Delta

Delta:

ˈdeltə/

noun: delta; plural noun: deltas

1. the fourth letter of the Greek alphabet

2.  a code word representing the letter D, used in radio communication.

symbol

symbol: δ; symbol: Δ; symbol: delta

1. variation of a variable or function.

2.  a finite increment.


My partner is an ex Air Force guy.  When we first started working together, he would use the term “delta” the way it is used in the second set of definitions above.  He used it to describe the difference between where a client is and where they are going to be…from here to there.  I use it all the time now.

I got a super encouraging e-mail from a friend the other day.  Probably more of an inspirational guy that I barely know, but someone I would like to consider a friend.  He was talking about the journeys we are on as men and then said something really kind about himself and me…

“I have so much further to go, but I’m not who I once was.”

As in, I haven’t got it all figured out and I am not perfect, but I’ve come a really long way.

My kids immediately came to mind.  People say really nice things to me about who my kids are and the kind of men/women they are becoming.  I used to respond with a lot of false humility:

“Better to be lucky than good.”

“God has been really merciful with me.”

“Thank God I married a saint.”

“Somehow I didn’t screw it all up.”

Reality was that I didn’t know how to receive a compliment.  The delta between what I believed about myself and what they are implying was very wide.  In that awkward uncomfortableness, I deflected.

But now, when someone says those nice things about my children, I respond the same way every time...

Thank you.

I mean, I made a lot of mistakes and I didn’t have much in the way of experiential history or role models to pull from, but I’ve read a lot, been mentored by many, and I’ve worked really, really hard.  Having kids that are good people is kind of what we are going for as parents.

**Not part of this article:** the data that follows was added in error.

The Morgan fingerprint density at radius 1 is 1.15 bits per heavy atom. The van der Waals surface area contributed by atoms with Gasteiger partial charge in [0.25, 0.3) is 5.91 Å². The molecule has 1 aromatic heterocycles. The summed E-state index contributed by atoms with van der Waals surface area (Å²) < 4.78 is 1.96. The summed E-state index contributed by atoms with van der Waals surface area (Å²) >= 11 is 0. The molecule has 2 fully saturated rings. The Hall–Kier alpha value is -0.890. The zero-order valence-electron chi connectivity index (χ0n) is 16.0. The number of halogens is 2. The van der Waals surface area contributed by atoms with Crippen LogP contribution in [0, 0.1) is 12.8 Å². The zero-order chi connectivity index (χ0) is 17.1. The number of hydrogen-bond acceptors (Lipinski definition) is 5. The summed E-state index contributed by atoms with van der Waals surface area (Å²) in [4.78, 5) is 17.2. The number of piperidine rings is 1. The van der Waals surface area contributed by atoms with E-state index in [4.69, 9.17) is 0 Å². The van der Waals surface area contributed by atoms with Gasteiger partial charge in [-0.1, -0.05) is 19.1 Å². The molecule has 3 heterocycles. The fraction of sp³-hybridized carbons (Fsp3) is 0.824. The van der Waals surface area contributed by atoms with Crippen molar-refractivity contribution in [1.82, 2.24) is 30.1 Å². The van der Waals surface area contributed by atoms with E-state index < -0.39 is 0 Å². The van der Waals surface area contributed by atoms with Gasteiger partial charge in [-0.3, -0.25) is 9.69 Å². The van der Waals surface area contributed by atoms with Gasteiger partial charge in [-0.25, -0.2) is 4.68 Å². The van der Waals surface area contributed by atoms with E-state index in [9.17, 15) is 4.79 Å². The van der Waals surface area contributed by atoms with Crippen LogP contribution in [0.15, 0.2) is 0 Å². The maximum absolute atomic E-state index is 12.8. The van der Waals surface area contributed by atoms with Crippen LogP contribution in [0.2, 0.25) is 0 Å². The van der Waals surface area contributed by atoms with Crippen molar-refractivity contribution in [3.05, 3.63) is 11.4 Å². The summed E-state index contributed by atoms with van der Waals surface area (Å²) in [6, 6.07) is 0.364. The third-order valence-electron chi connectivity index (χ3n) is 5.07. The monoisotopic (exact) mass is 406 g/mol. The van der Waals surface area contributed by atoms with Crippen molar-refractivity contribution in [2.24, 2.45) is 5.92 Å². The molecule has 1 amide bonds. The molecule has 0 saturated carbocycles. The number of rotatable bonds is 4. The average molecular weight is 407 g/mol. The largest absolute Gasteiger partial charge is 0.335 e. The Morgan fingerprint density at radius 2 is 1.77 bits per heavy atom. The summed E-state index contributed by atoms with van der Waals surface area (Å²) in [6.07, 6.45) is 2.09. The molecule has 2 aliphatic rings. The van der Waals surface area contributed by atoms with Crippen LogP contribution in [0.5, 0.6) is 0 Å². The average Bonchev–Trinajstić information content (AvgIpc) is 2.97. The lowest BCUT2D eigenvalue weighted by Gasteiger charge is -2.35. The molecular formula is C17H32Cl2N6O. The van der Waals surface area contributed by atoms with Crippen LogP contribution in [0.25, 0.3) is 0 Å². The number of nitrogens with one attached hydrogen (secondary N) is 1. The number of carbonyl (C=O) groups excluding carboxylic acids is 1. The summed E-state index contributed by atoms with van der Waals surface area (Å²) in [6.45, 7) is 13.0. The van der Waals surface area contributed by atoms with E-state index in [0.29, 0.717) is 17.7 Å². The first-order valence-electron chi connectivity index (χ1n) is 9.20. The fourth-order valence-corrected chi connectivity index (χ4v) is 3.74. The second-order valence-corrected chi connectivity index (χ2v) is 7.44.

Thank you.

Turns out, this plays out powerfully in the work I do with leaders.  I was having lunch with a really good man the other day.  Most leaders I know feel very much the way I used to about parenting, but about their leadership.  I finally stopped at several attempts to honor him and what I had seen in his leadership.

I said: “That is the fourth time I tried to honor you and you deflected it every time.  What’s that about?”

He looked at me very surprised.  As if I had seen something deeply hidden that he didn’t know anyone else saw.

He said: “I’ve always wrestled with hearing nice things about myself.”

I told him the story about myself and my parenting.  I honored him a fifth time and this time he simply said, “Thank you.”  He knew that I meant it and his eyes told me that he received it, completely.  He has much further to go, but he is not who he once was.  Neither am I.

 

My telling him what I saw in him, honored him.

Him receiving it well, honored me.

We both benefited from that transaction.

 

That is a purchase I am trying to make sure I am involved in every day.  We all need a whole lot more of that.

  • How good are you at receiving a compliment?
  • What do you think that says about the delta between what you are hearing and what you really believe?
  • Are you complimenting and honoring others enough where you get to experience this kind of transaction on a regular basis?  As a leader, you should be.